Indeed, the pilot was so successful that the farmers involved ended up extending the fence at their own cost and initiative.

A severe year-long drought in the region has hampered the team's efforts to conduct a much wider trial of the fence, using a different hive design that should produce more honey.

That is under way across 60 farms, with funds provided by the Disney Worldwide Conservation Fund, Safaricom Foundation and Save the Elephants.

"We have built 1,700 metres of beehive fences which we are monitoring for hive occupations and elephant movements," says King.

"We are having good success with hive occupations but the drought has caused the experiment to go on hold until the next rainy season in November when the community will try to plant once more."

So why are elephants so scared of bees?

The bees aren't likely to be able to sting though an elephant's thick hide. But they can and do sting elephants around the eyes and inside the trunk. It seems that this only has to happen once for an elephant never to forget the experience.

BBC


Article Categories

AGRA agribusiness agrochemicals agroforestry aid Algeria aloe vera Angola aquaculture banana barley beans beef bees Benin biodiesel biodiversity biof biofuel biosafety biotechnology Botswana Brazil Burkina Faso Burundi CAADP Cameroon capacity building cashew cassava cattle Central African Republic cereals certification CGIAR Chad China CIMMYT climate change cocoa coffee COMESA commercial farming Congo Republic conservation agriculture cotton cow pea dairy desertification development disease diversification DRCongo drought ECOWAS Egypt Equatorial Guinea Ethiopia EU EUREPGAP events/meetings expo exports fa fair trade FAO fertilizer finance fisheries floods flowers food security fruit Gabon Gambia gender issues Ghana GM crops grain green revolution groundnuts Guinea Bissau Guinea Conakry HIV/AIDS honey hoodia horticulture hydroponics ICIPE ICRAF ICRISAT IFAD IITA imports India infrastructure innovation inputs investment irrigation Ivory Coast jatropha kenaf keny Kenya khat land deals land management land reform Lesotho Liberia Libya livestock macadamia Madagascar maiz maize Malawi Mali mango marijuana markets Mauritania Mauritius mechanization millet Morocco Mozambique mushroom Namibia NEPAD Niger Nigeria organic agriculture palm oil pastoralism pea pest control pesticides pineapple plantain policy issues potato poultry processing productivity Project pyrethrum rai rain reforestation research rice rivers rubber Rwanda SADC Sao Tome and Principe seed seeds Senegal sesame Seychelles shea butter Sierra Leone sisal soil erosion soil fertility Somalia sorghum South Africa South Sudan Southern Africa spices standards subsidies Sudan sugar sugar cane sustainable farming Swaziland sweet potato Tanzania tariffs tea tef tobacco Togo tomato trade training Tunisia Uganda UNCTAD urban farming value addition value-addition vanilla vegetables water management weeds West Africa wheat World Bank WTO yam Zambia Zanzibar zero tillage Zimbabwe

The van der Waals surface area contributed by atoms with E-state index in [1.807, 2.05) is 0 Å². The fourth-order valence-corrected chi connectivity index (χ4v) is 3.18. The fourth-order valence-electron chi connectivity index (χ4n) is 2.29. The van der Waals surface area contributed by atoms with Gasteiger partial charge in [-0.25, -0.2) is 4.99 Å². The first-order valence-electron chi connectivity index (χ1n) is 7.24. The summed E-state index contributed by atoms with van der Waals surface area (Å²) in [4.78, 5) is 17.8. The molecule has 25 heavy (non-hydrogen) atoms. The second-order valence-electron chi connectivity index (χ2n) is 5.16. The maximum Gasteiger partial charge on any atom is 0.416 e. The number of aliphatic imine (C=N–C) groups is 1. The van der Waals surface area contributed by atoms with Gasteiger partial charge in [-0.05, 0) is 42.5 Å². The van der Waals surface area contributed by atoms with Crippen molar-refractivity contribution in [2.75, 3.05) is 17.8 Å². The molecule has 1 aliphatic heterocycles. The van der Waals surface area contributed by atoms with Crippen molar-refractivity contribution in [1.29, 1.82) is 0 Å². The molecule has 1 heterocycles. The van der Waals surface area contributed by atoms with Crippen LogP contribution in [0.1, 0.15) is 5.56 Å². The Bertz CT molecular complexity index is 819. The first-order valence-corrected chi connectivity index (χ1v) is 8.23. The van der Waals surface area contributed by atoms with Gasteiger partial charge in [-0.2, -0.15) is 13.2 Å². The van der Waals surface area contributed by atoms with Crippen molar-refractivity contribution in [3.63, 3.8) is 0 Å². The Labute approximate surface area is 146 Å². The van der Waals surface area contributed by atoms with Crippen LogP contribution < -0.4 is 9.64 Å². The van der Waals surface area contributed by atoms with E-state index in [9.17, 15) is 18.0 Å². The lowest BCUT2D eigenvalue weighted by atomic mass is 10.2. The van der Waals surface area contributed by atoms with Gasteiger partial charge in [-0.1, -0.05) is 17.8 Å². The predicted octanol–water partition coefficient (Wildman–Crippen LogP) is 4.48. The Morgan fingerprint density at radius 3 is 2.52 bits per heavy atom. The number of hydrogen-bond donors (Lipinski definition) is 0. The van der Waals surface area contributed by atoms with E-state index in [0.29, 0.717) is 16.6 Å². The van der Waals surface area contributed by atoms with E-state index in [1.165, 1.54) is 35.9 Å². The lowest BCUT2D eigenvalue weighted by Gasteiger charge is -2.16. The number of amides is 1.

© 2007 Africa News Network design by Ourblogtemplates.com

Back to TOP